- Lid handle – The handle on the lid could come out from the lid a little further. Because the lid opens so wide on the grill, my wrist came into contact with the hot lid a couple of times while opening the lid all the way.
One thing to note is that the basic 700FB model comes with no side shelf or lower cabinet.
My other grills have always had a side shelf, sometimes 2 of them. I never really thought much about them until I got a grill that didn’t have one.
It’s really awkward when you don’t have a place to sit a plate or hang tongs or sit your meat thermometer. So I ended up buying the add-on one that
If you want to store your grill accessories under the grill, it would also make sense to spend a little extra for the model with the lower cabinet.
The bottom line:
I really like the control and ease of the
Want to flame kiss a steak? You can do that.
Want to smoke a pork butt on low for 14 hours? You can do that too.
You can grill, smoke, bake, roast, sear, braise, barbecue or char-grill with ease on the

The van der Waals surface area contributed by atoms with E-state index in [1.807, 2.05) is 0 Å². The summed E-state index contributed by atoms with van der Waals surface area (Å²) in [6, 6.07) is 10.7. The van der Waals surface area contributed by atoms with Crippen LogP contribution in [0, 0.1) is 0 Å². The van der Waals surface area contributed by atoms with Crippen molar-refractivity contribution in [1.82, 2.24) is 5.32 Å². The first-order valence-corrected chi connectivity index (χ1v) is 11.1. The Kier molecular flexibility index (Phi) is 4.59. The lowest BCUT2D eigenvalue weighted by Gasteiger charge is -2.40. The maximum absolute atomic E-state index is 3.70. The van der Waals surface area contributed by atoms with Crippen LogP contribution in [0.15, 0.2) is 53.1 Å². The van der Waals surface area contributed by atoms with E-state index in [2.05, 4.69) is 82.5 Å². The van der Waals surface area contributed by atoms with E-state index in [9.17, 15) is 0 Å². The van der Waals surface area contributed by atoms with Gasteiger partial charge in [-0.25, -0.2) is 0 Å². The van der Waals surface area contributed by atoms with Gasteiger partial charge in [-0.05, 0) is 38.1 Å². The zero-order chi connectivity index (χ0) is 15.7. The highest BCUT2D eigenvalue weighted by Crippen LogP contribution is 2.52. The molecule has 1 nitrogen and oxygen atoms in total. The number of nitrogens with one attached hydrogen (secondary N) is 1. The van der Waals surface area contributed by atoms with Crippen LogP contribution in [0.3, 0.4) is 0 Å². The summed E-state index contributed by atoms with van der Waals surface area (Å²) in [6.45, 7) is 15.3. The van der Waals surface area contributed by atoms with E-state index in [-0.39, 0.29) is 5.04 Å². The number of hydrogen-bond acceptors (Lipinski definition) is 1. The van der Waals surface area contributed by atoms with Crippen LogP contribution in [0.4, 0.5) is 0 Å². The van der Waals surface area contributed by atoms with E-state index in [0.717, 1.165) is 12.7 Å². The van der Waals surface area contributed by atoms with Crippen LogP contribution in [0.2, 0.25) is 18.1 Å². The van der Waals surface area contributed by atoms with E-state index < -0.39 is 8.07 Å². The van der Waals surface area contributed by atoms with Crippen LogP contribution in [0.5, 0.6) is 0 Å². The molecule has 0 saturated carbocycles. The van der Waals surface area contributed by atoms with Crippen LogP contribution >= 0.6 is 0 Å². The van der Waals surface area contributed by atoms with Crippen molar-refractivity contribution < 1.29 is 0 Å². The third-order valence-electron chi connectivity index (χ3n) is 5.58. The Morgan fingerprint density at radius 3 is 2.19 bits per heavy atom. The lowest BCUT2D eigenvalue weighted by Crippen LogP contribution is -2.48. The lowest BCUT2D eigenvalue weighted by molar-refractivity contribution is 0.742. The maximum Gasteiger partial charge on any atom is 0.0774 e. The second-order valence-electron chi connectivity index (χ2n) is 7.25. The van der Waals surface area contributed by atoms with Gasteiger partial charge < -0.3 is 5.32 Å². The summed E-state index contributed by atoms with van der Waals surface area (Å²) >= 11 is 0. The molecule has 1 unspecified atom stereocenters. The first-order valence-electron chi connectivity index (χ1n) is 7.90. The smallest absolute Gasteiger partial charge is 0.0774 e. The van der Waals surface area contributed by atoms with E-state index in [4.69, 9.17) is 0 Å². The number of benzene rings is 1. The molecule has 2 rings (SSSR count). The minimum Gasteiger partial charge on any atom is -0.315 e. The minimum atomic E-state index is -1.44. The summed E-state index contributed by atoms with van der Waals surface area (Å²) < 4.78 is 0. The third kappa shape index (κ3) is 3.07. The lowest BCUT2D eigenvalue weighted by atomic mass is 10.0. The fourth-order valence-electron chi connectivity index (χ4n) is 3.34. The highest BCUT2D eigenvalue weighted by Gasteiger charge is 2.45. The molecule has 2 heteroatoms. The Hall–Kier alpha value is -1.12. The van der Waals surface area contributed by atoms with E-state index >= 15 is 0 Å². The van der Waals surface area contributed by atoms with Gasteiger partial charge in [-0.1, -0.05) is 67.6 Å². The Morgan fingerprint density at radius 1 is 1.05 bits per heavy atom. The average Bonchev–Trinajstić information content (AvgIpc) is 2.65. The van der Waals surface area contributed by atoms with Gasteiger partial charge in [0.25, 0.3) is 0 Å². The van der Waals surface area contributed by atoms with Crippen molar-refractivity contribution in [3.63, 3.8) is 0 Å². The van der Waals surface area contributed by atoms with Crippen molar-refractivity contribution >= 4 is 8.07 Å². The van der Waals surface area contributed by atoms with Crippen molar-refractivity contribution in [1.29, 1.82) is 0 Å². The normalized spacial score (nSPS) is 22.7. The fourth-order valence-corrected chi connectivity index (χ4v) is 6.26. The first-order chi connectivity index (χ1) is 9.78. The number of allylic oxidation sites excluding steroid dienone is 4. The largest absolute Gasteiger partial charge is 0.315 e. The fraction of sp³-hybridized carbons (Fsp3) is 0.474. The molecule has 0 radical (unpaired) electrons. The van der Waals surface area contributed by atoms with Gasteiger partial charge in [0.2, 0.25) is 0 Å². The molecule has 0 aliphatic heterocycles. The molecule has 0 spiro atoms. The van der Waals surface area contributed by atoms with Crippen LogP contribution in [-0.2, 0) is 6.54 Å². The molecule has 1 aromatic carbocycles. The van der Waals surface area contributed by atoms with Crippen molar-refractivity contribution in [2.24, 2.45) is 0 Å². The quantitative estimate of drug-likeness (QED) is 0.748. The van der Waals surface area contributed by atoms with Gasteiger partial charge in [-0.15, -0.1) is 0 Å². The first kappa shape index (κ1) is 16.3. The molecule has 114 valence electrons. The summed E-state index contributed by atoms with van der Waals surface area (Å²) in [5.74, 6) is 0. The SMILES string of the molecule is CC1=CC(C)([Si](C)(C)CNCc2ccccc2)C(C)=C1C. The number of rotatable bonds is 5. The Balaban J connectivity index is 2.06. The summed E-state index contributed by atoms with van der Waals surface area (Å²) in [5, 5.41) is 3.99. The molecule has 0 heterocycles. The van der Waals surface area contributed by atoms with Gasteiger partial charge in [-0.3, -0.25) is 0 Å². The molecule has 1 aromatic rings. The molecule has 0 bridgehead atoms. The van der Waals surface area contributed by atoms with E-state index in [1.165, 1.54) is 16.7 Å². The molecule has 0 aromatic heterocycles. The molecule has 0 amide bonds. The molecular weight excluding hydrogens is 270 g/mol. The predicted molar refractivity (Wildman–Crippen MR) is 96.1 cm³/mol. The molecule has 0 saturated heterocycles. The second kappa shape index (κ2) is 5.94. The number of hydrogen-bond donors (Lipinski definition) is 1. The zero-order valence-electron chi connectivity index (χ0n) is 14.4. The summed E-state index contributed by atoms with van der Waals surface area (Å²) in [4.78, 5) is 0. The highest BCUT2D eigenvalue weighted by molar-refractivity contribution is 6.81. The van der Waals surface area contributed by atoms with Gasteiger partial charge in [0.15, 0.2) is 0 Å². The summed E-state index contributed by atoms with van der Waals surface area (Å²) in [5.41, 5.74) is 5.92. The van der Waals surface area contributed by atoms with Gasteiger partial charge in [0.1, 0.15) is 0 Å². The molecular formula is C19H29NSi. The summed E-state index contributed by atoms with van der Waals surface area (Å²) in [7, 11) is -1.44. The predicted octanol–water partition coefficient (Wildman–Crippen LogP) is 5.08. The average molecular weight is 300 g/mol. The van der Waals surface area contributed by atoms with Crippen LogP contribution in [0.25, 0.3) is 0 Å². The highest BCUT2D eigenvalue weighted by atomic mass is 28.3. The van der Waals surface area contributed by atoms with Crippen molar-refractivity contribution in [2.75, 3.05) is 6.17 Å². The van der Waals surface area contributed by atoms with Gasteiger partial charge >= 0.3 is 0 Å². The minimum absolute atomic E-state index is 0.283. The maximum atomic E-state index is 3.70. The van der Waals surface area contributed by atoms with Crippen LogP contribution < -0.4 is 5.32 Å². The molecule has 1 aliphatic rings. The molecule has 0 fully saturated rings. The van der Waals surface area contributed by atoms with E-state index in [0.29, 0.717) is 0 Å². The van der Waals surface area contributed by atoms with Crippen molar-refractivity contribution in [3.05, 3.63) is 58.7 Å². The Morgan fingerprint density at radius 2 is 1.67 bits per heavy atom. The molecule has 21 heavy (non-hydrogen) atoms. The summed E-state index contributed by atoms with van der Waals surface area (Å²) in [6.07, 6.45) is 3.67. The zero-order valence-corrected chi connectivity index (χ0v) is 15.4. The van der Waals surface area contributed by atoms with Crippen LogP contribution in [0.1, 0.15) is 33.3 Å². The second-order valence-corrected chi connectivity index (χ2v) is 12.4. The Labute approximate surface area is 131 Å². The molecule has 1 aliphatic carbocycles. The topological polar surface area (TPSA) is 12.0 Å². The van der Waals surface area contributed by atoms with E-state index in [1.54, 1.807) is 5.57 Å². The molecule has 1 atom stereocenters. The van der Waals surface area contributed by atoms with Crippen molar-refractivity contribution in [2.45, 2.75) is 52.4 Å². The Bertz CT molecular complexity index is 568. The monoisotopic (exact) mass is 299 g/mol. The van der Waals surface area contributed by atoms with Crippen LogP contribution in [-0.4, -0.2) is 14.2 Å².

Unboxing and packaging
It was obvious that
There was cardboard and foam and taping galore!
I was impressed. It took me about as much time to unpackage everything as it did to assemble the grill.
Assembling and getting the
Pit Boss ready to cook
The 700FB was the easiest full-size grill I’ve ever assembled.
Most of the grill comes already assembled. I basically just had to assemble the legs onto the body, add the lid and a few handles and it was finished.
Full assembly took me about 20 minutes with a cordless drill.
Many enthusiasts love the idea of the real wood fire kissed taste and convenience of pellet grilling, but sometimes struggle to get the results that they want.
You need to follow a few rules if you want to be successful in the Pellet Club.
- 1st rule of Pellet Club: You do not talk about Pellet Club! Ok, just kidding. Actually the 1st rule is: Read and follow all instructions pertaining to priming, starting, and preheating your pellet grill. I can’t stress this enough. These steps are critical to success. There are no shortcuts.
- 2nd rule is: Read rule #1 again! Cliff notes summary: Grill should start on smoke for a full 10 minutes. Then it should be turned up to 300-350°F to preheat for 20-30 minutes. THEN AND ONLY THEN, you can adjust it to whatever your desired cooking temp is. If all the pellets were burned out of the grill from the last cook, the auger system needs to be primed with pellets again PRIOR to beginning the starting procedure. This is important!
- 3rd rule: Eat, drink, and be merry.